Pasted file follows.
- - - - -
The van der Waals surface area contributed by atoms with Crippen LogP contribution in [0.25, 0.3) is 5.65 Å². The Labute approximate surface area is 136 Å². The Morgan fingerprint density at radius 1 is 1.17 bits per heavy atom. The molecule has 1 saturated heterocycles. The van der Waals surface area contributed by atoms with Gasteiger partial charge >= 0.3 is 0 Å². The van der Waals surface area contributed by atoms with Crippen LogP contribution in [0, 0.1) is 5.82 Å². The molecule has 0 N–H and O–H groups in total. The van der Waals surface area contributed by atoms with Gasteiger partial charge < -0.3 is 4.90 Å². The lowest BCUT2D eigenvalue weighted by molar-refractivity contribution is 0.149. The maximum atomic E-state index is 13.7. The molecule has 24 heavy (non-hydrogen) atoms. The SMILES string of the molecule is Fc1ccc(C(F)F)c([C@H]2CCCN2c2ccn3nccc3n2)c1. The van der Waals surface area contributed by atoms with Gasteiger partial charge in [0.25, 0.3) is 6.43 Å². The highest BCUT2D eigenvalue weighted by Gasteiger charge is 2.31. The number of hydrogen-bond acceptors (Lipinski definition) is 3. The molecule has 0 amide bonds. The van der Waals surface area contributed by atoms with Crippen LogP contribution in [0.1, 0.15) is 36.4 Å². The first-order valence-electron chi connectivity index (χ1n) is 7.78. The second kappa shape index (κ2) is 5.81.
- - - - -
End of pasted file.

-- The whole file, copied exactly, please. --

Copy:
The van der Waals surface area contributed by atoms with Crippen LogP contribution in [0.25, 0.3) is 5.65 Å². The Labute approximate surface area is 136 Å². The Morgan fingerprint density at radius 1 is 1.17 bits per heavy atom. The molecule has 1 saturated heterocycles. The van der Waals surface area contributed by atoms with Gasteiger partial charge >= 0.3 is 0 Å². The van der Waals surface area contributed by atoms with Crippen LogP contribution in [0, 0.1) is 5.82 Å². The molecule has 0 N–H and O–H groups in total. The van der Waals surface area contributed by atoms with Gasteiger partial charge < -0.3 is 4.90 Å². The lowest BCUT2D eigenvalue weighted by molar-refractivity contribution is 0.149. The maximum atomic E-state index is 13.7. The molecule has 24 heavy (non-hydrogen) atoms. The SMILES string of the molecule is Fc1ccc(C(F)F)c([C@H]2CCCN2c2ccn3nccc3n2)c1. The van der Waals surface area contributed by atoms with Gasteiger partial charge in [0.25, 0.3) is 6.43 Å². The highest BCUT2D eigenvalue weighted by Gasteiger charge is 2.31. The number of hydrogen-bond acceptors (Lipinski definition) is 3. The molecule has 0 amide bonds. The van der Waals surface area contributed by atoms with Crippen LogP contribution in [0.1, 0.15) is 36.4 Å². The first-order valence-electron chi connectivity index (χ1n) is 7.78. The second kappa shape index (κ2) is 5.81.